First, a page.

And this much is certain: those stars and galactic clusters, as stupendous as they are, do not control their own fate. At bottom they are mere cosmological constructs, each dependent on the Tao. In the zen sense, this dependence applies to the universe as a whole, and to any part of it—including mankind.
   Yeah right. The great evolving universe.
   So tell me, do you regret anything about your life, the decisions you’ve made?
  
Twelve years ago, my kid brother Lionel, still shackled by a rivalry promoted by my mother, startled me with this question. It came during one of those obligatory family holiday gatherings—of the dreaded, conflicted sort, destined from the start to turn rancorous. (The problem with such affairs, I’ve determined over the years, is that familial relationships often remain mired in the past; your worst childhood excesses determine your perceived adult character, and sooner or later someone at the dinner table is going to bring you down for it. Among intimate kin there seems to be a reluctance to lovingly accommodate growth and change, even while sharing Thanksgiving turkey.)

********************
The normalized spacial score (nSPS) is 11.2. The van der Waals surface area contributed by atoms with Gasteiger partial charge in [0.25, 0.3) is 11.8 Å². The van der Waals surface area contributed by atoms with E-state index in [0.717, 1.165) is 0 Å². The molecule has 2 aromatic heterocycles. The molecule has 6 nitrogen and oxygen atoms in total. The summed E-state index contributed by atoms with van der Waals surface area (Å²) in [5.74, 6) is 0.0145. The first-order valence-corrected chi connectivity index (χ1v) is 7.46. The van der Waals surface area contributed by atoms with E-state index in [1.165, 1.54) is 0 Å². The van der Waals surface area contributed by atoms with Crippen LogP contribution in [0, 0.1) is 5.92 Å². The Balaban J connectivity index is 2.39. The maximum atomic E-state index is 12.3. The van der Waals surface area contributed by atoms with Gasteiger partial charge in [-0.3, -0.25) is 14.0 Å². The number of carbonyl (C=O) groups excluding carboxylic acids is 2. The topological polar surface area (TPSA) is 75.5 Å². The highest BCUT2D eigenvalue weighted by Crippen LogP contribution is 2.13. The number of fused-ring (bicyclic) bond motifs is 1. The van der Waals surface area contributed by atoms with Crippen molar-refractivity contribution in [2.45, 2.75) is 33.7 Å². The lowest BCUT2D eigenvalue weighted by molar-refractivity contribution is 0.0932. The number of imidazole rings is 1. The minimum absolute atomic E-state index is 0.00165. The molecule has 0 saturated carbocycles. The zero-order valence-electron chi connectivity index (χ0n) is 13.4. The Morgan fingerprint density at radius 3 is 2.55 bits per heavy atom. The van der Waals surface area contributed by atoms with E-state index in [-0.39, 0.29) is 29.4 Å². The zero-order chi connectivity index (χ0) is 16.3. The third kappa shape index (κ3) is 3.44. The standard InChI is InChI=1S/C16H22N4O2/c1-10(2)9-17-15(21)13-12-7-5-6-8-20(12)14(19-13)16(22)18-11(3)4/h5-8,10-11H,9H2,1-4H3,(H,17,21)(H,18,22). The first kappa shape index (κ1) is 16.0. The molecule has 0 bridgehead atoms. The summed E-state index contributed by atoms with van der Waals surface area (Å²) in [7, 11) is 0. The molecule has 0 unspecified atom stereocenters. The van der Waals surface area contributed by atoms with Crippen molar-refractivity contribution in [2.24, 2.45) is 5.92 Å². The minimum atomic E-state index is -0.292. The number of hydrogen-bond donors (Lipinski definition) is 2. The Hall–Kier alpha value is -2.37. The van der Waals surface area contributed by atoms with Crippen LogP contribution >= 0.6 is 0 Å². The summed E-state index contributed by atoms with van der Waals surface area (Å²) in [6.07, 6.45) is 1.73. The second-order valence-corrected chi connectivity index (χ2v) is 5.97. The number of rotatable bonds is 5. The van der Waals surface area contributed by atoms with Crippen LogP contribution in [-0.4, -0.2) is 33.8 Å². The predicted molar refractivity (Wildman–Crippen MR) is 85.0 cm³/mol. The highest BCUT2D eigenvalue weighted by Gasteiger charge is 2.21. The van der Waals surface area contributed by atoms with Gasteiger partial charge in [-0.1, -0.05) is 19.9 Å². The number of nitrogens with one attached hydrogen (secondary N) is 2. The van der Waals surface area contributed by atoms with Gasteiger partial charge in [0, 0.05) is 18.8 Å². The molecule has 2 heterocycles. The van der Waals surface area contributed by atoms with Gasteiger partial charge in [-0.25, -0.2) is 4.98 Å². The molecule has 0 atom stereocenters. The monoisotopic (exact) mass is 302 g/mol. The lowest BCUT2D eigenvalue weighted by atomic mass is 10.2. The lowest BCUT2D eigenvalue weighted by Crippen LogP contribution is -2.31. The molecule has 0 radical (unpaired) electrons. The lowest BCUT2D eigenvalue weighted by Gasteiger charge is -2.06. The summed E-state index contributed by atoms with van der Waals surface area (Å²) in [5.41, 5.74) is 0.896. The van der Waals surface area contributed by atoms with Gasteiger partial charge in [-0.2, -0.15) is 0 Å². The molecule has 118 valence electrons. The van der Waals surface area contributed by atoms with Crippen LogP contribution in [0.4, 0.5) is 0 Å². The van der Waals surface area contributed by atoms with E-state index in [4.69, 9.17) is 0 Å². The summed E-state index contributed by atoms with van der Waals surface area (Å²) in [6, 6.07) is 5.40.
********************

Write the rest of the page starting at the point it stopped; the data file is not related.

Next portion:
My brother’s question about regrets was his way of taunting me for remaining a bachelor, for not having settled into a stable career and a home and family of my own. Somehow my university degrees and a decade traveling and working in Africa held no merit.
   “No, I don’t regret anything about my decisions,” I answered smugly. “I would tell you why, but I don’t think you’d understand.”
   Now it was his turn to give a blank stare, and to take affront. But it was true; I had no regrets, insofar as I could accurately perceive the inner workings of my psyche. Does the planet Jupiter, a spider, or a molecule of water have regrets? No entity, really, is in control of its destiny.